In a recent consultation with a church in the Southwest, I was confronted with a situation that has not been uncommon in my consultation ministry. The church in question had declined in attendance from 1,200 to 700 in ten years. The pastor was an outgoing leader who communicated well. The church was in a suburban area that had more than doubled its population in the same ten-year period. The church's facilities were well maintained. Visibility of the building was good. Despite all of the church growth possibilities the church was struggling. I sensed quickly that my role was to find the right "formula" to reverse the trends of decline.
One of the facets of my church consultations is to distribute a church health inventory to the congregation. The inventory asks basic questions about the church's attitude toward worship, evangelism, discipleship, ministry, fellowship and prayer. But it also asks ten basic biblical questions. The survey asks the respondents to agree or disagree with such statements as, "The only way to heaven is through Christ," "Hell is a literal place" and "A good person of another faith other than Christianity may go to heaven." Almost three-fourths of the respondents in the Southwestern church indicated that they believed there are ways to heaven other than through Jesus Christ.
When I shared with the pastor my belief that the church's decline was related to theological issues, he responded with anger and indignation. "Why bother with doctrine?" he inquired. "Why can't we show people the love of Jesus and leave the theological debates to others?"
The simple yet profound response is that without a biblical foundation we have no way of knowing the content of our witness to the world, nor of knowing our commands to communicate the gospel. Only in Scripture do we see clearly that we are sinners in need of forgiveness and purification (Isaiah 6:1-6). Only in the Bible do we read clearly that we all are sinners who have fallen short of God's glory (Romans 3:23). Unlike my pastor friend who believed that everyone is basically good, the Bible teaches that humanity's true nature is perverted and corrupted by sin (Romans 7:18). The task of evangelism is made urgent by the biblical teaching that we are sinners in need of a Savior.
The natural tendency of humanity is to be blind to our sin. And without the convicting words of Scripture, we may be tempted to think in the same way as the doubting pastor, that people are basically good. With the viewpoint that evangelism is not necessary, a lecture on self-esteem would be more meaningful. The writer of Hebrews warns us to take heed to the truth of God's Word: "For this reason we must pay much closer attention to what we have heard, so that we do not drift away from it. For if the word spoken through angels proved unalterable, and every transgression and disobedience received a just penalty, how will we escape if we neglect so great a salvation? After it was at the first spoken through the Lord, it was confirmed to us by those who heard" (Hebrews 2:1-3).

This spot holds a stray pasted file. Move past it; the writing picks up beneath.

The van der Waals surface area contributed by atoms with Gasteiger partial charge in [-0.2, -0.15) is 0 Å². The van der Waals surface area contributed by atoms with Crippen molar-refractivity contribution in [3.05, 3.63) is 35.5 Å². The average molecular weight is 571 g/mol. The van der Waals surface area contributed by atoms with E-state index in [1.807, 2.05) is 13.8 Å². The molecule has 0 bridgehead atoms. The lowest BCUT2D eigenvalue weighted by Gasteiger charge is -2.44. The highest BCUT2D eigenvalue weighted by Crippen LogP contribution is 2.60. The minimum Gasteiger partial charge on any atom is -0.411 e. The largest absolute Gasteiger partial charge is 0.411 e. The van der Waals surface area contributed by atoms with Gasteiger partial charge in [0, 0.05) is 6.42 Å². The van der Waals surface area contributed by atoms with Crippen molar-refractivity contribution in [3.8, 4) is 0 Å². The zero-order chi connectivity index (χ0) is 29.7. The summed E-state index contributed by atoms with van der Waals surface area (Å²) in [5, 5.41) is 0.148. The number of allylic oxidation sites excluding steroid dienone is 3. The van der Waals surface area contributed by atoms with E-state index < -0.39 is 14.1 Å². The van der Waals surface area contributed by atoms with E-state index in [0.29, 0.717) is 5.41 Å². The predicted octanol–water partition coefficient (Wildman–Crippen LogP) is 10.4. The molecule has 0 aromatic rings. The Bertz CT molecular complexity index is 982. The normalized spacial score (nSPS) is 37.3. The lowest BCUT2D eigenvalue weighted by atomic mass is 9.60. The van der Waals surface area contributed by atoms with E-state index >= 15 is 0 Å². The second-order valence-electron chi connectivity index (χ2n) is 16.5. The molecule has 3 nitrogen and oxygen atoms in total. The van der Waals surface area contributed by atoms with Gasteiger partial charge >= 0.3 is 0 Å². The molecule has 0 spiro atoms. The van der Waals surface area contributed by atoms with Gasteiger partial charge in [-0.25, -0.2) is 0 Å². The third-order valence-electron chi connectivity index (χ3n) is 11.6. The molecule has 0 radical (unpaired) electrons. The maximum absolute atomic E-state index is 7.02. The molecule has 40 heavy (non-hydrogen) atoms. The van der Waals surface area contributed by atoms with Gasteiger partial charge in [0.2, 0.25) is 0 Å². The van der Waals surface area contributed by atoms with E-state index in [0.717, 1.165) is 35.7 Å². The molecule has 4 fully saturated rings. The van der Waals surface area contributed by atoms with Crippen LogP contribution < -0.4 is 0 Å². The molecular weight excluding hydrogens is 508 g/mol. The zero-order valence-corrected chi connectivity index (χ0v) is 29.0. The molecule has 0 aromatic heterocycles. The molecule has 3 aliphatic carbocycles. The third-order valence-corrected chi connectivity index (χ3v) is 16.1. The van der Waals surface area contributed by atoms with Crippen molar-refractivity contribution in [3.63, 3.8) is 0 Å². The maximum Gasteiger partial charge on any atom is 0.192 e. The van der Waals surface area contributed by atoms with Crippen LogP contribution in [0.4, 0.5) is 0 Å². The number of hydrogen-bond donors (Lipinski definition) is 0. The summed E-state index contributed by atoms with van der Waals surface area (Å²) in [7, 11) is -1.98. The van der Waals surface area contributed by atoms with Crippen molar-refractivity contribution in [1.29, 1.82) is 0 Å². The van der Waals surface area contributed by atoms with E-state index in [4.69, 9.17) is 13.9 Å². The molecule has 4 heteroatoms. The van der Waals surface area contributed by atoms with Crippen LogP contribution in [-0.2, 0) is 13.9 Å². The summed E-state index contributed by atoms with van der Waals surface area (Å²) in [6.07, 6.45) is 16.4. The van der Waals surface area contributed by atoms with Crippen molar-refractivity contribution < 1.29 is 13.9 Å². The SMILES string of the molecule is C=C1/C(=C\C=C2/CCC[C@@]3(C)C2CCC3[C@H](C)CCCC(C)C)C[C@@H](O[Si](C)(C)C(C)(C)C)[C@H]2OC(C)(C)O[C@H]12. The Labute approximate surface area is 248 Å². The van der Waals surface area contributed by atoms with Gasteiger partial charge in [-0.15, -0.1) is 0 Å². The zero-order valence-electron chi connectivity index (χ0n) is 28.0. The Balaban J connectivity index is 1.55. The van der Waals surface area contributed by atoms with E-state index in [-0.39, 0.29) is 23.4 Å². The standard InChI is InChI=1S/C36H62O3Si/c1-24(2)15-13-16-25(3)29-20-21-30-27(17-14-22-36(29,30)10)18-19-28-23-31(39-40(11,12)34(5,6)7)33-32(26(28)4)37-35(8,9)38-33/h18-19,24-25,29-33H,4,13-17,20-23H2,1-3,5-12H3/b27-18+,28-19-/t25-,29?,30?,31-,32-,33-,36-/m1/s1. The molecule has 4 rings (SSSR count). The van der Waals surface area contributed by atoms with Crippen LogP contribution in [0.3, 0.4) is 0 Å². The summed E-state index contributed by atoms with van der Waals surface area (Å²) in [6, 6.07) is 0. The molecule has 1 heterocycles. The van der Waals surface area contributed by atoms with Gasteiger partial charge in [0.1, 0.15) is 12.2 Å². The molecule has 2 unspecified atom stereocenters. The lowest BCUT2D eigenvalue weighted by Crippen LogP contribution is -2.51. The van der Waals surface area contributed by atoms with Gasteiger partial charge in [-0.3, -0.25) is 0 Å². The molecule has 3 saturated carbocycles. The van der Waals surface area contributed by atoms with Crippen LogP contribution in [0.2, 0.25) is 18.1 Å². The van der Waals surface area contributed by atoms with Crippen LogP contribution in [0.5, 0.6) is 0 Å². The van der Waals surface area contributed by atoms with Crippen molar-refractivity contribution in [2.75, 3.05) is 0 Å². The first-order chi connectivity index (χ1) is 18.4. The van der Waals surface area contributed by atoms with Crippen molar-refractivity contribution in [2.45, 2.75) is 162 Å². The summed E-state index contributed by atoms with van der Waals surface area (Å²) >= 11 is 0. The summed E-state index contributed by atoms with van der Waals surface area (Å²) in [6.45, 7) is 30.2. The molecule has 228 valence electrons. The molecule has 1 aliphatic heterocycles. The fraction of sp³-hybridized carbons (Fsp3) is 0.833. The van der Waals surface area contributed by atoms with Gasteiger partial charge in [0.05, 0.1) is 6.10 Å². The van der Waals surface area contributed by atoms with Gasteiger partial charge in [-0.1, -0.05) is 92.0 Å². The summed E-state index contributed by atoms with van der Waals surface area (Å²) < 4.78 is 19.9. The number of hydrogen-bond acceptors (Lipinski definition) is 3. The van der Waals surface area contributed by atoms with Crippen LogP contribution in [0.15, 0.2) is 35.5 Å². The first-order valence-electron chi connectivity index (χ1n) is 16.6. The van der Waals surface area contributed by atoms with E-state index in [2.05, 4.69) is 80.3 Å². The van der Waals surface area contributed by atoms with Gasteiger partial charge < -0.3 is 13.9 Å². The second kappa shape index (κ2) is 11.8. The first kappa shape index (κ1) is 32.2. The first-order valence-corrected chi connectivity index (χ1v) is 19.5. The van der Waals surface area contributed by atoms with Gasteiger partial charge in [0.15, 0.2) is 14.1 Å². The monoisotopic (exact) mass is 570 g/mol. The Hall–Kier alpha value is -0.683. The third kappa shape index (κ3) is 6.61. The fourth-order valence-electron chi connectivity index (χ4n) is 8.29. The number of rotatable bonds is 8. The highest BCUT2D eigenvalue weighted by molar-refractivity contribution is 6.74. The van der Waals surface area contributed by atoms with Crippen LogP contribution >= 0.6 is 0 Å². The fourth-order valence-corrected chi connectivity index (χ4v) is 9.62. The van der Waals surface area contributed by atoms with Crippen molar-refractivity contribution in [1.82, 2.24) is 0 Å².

The 2000 edition of the Baptist Faith & Message states clearly the scriptural basis for our obligation to be engaged in evangelism. "Missionary effort on the part of all," the BF&M states in Article XI, "rests upon a spiritual necessity of the regenerate life, and is repeatedly commanded in the teachings of Jesus." Why then do we evangelize? First, we evangelize because our Lord commanded us to do so in Scripture (Matthew 28:18-20; Acts 1:8). Second, we evangelize because Scripture teaches clearly the exclusive way of salvation through Jesus Christ (John 14:6).
The world rejects exclusivity
We live in a culture that has difficulty accepting the exclusivity of the gospel. In a recent speaking engagement, I was chastised during the dialogue session by an unidentified man who called me "arrogant and narrow-minded." His issue of contention, it seems, was a comment I made about Christ being the only way of salvation. I responded to him that my comment was a direct quote of Jesus in John 14:6: "I am the way, and the truth, and the life; no one comes to the Father but through me." My antagonist responded that he did not believe that passage to be authentic.
When we do not accept the full authority of God's Word, when we do not believe the Scriptures to be inerrant, our evangelistic efforts have no authority. The Bible becomes what is most convenient for us.